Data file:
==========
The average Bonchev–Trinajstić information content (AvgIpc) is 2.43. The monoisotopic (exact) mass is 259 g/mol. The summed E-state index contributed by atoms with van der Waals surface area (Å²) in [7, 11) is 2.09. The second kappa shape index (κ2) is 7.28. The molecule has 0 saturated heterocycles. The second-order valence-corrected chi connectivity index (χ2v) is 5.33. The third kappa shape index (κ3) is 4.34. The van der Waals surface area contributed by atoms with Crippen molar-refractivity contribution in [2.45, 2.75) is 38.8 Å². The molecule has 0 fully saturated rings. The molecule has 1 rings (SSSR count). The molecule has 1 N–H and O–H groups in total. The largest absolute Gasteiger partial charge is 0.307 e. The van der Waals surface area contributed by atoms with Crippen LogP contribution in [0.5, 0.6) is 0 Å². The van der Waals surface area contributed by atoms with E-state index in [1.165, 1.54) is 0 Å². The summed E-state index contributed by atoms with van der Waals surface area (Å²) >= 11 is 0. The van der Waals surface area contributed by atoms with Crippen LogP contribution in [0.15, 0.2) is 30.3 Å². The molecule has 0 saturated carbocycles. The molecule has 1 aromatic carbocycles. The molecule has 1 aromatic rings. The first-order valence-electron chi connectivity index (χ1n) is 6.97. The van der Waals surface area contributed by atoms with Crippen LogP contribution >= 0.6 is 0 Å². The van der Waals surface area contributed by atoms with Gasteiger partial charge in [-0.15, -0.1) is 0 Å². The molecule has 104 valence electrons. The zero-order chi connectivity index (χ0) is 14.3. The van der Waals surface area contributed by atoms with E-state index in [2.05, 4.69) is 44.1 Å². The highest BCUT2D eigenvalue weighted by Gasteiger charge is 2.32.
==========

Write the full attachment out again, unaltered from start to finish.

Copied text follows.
The average Bonchev–Trinajstić information content (AvgIpc) is 2.43. The monoisotopic (exact) mass is 259 g/mol. The summed E-state index contributed by atoms with van der Waals surface area (Å²) in [7, 11) is 2.09. The second kappa shape index (κ2) is 7.28. The molecule has 0 saturated heterocycles. The second-order valence-corrected chi connectivity index (χ2v) is 5.33. The third kappa shape index (κ3) is 4.34. The van der Waals surface area contributed by atoms with Crippen molar-refractivity contribution in [2.45, 2.75) is 38.8 Å². The molecule has 0 fully saturated rings. The molecule has 1 rings (SSSR count). The molecule has 1 N–H and O–H groups in total. The largest absolute Gasteiger partial charge is 0.307 e. The van der Waals surface area contributed by atoms with Crippen LogP contribution in [0.5, 0.6) is 0 Å². The van der Waals surface area contributed by atoms with E-state index in [1.165, 1.54) is 0 Å². The summed E-state index contributed by atoms with van der Waals surface area (Å²) >= 11 is 0. The van der Waals surface area contributed by atoms with Crippen LogP contribution in [0.15, 0.2) is 30.3 Å². The molecule has 0 saturated carbocycles. The molecule has 1 aromatic carbocycles. The molecule has 1 aromatic rings. The first-order valence-electron chi connectivity index (χ1n) is 6.97. The van der Waals surface area contributed by atoms with Crippen LogP contribution >= 0.6 is 0 Å². The van der Waals surface area contributed by atoms with Gasteiger partial charge in [-0.15, -0.1) is 0 Å². The molecule has 104 valence electrons. The zero-order chi connectivity index (χ0) is 14.3. The van der Waals surface area contributed by atoms with E-state index in [2.05, 4.69) is 44.1 Å². The highest BCUT2D eigenvalue weighted by Gasteiger charge is 2.32.